As the old saying goes, “a lie has speed, but truth has endurance.” To be perfectly honest, I had only a perfunctory knowledge of Rob Crow’s discography going into this review. I’ve been vaguely familiar with the name for years now, through his background vocal appearance on Drive Like Jehu’s “Luau,” as well as a few name drops here and there. I have my own fair share of underground legends and obsessions, but since I’ve always lived at least half a country away from San Diego, Crow has never made it onto that list. Yet 2011’s He Thinks He’s People has changed that fact for the better.
The press release boasts that He Thinks He’s People contains “13 Depressing Pop Hits!”, an odd claim that rings true on this album. Whether he’s crooning along to a syncopated math-rock snare in “Sophistructure” or harmonizing in acoustic contributions like “This Thread” and “Purpose,” Rob’s compositions all have a heavy heart and a beautiful execution. With topics ranging from clearing out your desk after being fired to a man wearing a dress, Crow takes irregular subjects and delivers their message in a manner both appropriately dark and absurdly meditative. From the dark but blunt content of his lyrics to his dynamic musical influences, which range from XTC to Elliott Smith, what Crow offers in this release is nothing if not honest.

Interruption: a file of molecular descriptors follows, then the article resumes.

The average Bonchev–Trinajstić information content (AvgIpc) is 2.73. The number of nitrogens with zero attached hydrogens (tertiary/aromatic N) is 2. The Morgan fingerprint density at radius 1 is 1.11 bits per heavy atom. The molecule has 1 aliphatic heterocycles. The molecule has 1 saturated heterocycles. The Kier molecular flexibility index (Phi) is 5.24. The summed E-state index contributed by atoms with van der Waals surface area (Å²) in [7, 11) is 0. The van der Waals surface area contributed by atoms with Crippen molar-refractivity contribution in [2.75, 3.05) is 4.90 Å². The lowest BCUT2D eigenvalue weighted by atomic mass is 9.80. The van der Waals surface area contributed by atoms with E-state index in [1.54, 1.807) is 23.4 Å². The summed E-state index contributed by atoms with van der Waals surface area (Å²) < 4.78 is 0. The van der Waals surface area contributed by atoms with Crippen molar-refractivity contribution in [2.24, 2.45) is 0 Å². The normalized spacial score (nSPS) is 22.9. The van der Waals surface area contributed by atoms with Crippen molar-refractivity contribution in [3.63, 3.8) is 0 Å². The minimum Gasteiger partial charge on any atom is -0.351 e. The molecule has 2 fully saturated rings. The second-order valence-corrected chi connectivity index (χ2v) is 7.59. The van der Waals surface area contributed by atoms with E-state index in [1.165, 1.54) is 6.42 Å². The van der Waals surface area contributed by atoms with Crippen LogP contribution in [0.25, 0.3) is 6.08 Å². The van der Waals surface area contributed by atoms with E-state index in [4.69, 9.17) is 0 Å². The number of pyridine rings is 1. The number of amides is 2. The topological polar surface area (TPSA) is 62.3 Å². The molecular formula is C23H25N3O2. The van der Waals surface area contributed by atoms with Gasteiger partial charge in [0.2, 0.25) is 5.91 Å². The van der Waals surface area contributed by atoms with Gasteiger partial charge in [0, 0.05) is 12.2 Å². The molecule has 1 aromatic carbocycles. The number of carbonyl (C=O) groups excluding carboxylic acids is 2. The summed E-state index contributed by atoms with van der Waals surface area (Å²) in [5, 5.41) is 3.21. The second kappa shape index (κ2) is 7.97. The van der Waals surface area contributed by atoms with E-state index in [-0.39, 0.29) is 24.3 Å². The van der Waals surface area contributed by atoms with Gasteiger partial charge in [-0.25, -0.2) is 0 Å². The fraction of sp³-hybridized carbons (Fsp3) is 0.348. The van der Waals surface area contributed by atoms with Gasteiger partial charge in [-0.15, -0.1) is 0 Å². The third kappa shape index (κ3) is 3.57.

The landscape of the album as a whole is gorgeous. With 13 tracks that range from 1:05 to 3:26 apiece, the album is a reasonable length, and each piece flows into the next with precise timing. I particularly enjoy the way “Build,” “Pat’s Crabs,” “So Way” and “Locking Seth Putnam in Hot Topic” roll into each other. Just one more way Crow displays the level of thought he puts into every move he makes.
So yeah, this is the first complete album I’ve ever heard by Rob Crow. But I listened to it six times today, and found something new to embrace at every turn. And another positive side effect is that it’s only made me want to dig deeper into the recesses of Crow’s vast catalog. Whether you’re a Crow devotee or a newcomer as well, take that as reason enough to take the album for a spin on your own.
Stream: Rob Crow – “Sophistructure”